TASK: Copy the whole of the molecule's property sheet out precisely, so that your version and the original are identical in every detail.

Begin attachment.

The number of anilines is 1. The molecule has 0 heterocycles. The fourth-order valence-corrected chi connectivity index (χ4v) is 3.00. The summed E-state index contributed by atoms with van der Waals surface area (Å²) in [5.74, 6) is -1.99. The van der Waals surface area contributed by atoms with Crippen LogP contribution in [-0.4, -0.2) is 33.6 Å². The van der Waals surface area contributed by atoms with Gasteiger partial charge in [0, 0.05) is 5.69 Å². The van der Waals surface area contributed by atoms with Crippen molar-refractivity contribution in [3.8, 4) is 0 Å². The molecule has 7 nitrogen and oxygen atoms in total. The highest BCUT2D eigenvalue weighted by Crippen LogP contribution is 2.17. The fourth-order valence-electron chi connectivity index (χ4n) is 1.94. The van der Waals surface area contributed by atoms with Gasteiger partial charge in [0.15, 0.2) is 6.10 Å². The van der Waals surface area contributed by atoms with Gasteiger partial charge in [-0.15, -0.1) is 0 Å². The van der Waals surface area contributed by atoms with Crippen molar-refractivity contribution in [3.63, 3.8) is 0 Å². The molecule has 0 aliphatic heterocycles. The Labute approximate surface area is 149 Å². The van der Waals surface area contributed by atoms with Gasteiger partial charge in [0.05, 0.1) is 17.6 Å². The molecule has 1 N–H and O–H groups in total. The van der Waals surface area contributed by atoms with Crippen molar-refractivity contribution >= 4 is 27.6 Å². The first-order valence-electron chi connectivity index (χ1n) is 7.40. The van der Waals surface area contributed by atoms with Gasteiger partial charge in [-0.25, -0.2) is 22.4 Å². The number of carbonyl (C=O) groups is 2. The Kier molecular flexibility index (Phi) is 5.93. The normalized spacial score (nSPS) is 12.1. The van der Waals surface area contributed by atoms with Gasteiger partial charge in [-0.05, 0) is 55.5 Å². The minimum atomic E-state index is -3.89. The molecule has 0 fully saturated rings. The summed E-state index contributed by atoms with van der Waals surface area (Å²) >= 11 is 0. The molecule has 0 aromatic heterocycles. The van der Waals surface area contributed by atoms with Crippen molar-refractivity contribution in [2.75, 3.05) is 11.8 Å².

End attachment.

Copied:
The number of anilines is 1. The molecule has 0 heterocycles. The fourth-order valence-corrected chi connectivity index (χ4v) is 3.00. The summed E-state index contributed by atoms with van der Waals surface area (Å²) in [5.74, 6) is -1.99. The van der Waals surface area contributed by atoms with Crippen LogP contribution in [-0.4, -0.2) is 33.6 Å². The van der Waals surface area contributed by atoms with Gasteiger partial charge in [0, 0.05) is 5.69 Å². The van der Waals surface area contributed by atoms with Crippen molar-refractivity contribution in [3.8, 4) is 0 Å². The molecule has 7 nitrogen and oxygen atoms in total. The highest BCUT2D eigenvalue weighted by Crippen LogP contribution is 2.17. The fourth-order valence-electron chi connectivity index (χ4n) is 1.94. The van der Waals surface area contributed by atoms with Gasteiger partial charge in [0.15, 0.2) is 6.10 Å². The van der Waals surface area contributed by atoms with Gasteiger partial charge in [-0.15, -0.1) is 0 Å². The van der Waals surface area contributed by atoms with Crippen molar-refractivity contribution in [3.63, 3.8) is 0 Å². The molecule has 0 aliphatic heterocycles. The Labute approximate surface area is 149 Å². The van der Waals surface area contributed by atoms with Gasteiger partial charge in [0.05, 0.1) is 17.6 Å². The molecule has 1 N–H and O–H groups in total. The van der Waals surface area contributed by atoms with Crippen molar-refractivity contribution >= 4 is 27.6 Å². The first-order valence-electron chi connectivity index (χ1n) is 7.40. The van der Waals surface area contributed by atoms with Gasteiger partial charge in [-0.25, -0.2) is 22.4 Å². The number of carbonyl (C=O) groups is 2. The Kier molecular flexibility index (Phi) is 5.93. The normalized spacial score (nSPS) is 12.1. The van der Waals surface area contributed by atoms with Gasteiger partial charge in [-0.05, 0) is 55.5 Å². The minimum atomic E-state index is -3.89. The molecule has 0 fully saturated rings. The summed E-state index contributed by atoms with van der Waals surface area (Å²) >= 11 is 0. The molecule has 0 aromatic heterocycles. The van der Waals surface area contributed by atoms with Crippen molar-refractivity contribution in [2.75, 3.05) is 11.8 Å².